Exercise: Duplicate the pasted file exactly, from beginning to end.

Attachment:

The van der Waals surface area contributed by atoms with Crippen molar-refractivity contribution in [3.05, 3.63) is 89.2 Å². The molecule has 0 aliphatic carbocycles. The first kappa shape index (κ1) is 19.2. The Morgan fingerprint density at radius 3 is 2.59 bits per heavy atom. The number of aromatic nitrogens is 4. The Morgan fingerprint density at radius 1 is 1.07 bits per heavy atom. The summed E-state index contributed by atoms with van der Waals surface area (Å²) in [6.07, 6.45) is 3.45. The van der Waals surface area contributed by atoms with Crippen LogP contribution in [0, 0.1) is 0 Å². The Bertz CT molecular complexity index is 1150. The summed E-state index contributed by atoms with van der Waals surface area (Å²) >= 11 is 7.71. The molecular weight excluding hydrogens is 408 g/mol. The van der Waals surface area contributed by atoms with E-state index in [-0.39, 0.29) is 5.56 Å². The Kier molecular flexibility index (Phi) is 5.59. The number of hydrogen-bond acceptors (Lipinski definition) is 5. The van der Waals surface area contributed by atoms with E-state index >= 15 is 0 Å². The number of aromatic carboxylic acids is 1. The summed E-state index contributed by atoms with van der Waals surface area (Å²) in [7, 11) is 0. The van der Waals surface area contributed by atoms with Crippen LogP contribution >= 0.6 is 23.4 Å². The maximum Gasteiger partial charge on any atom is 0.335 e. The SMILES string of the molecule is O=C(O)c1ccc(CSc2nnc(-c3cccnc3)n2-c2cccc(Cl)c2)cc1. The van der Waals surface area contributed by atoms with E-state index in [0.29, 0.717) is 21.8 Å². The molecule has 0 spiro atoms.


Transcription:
The van der Waals surface area contributed by atoms with Crippen molar-refractivity contribution in [3.05, 3.63) is 89.2 Å². The molecule has 0 aliphatic carbocycles. The first kappa shape index (κ1) is 19.2. The Morgan fingerprint density at radius 3 is 2.59 bits per heavy atom. The number of aromatic nitrogens is 4. The Morgan fingerprint density at radius 1 is 1.07 bits per heavy atom. The summed E-state index contributed by atoms with van der Waals surface area (Å²) in [6.07, 6.45) is 3.45. The van der Waals surface area contributed by atoms with Crippen LogP contribution in [0, 0.1) is 0 Å². The Bertz CT molecular complexity index is 1150. The summed E-state index contributed by atoms with van der Waals surface area (Å²) >= 11 is 7.71. The molecular weight excluding hydrogens is 408 g/mol. The van der Waals surface area contributed by atoms with E-state index in [-0.39, 0.29) is 5.56 Å². The Kier molecular flexibility index (Phi) is 5.59. The number of hydrogen-bond acceptors (Lipinski definition) is 5. The van der Waals surface area contributed by atoms with E-state index >= 15 is 0 Å². The number of aromatic carboxylic acids is 1. The summed E-state index contributed by atoms with van der Waals surface area (Å²) in [7, 11) is 0. The van der Waals surface area contributed by atoms with Crippen LogP contribution >= 0.6 is 23.4 Å². The maximum Gasteiger partial charge on any atom is 0.335 e. The SMILES string of the molecule is O=C(O)c1ccc(CSc2nnc(-c3cccnc3)n2-c2cccc(Cl)c2)cc1. The van der Waals surface area contributed by atoms with E-state index in [0.29, 0.717) is 21.8 Å². The molecule has 0 spiro atoms.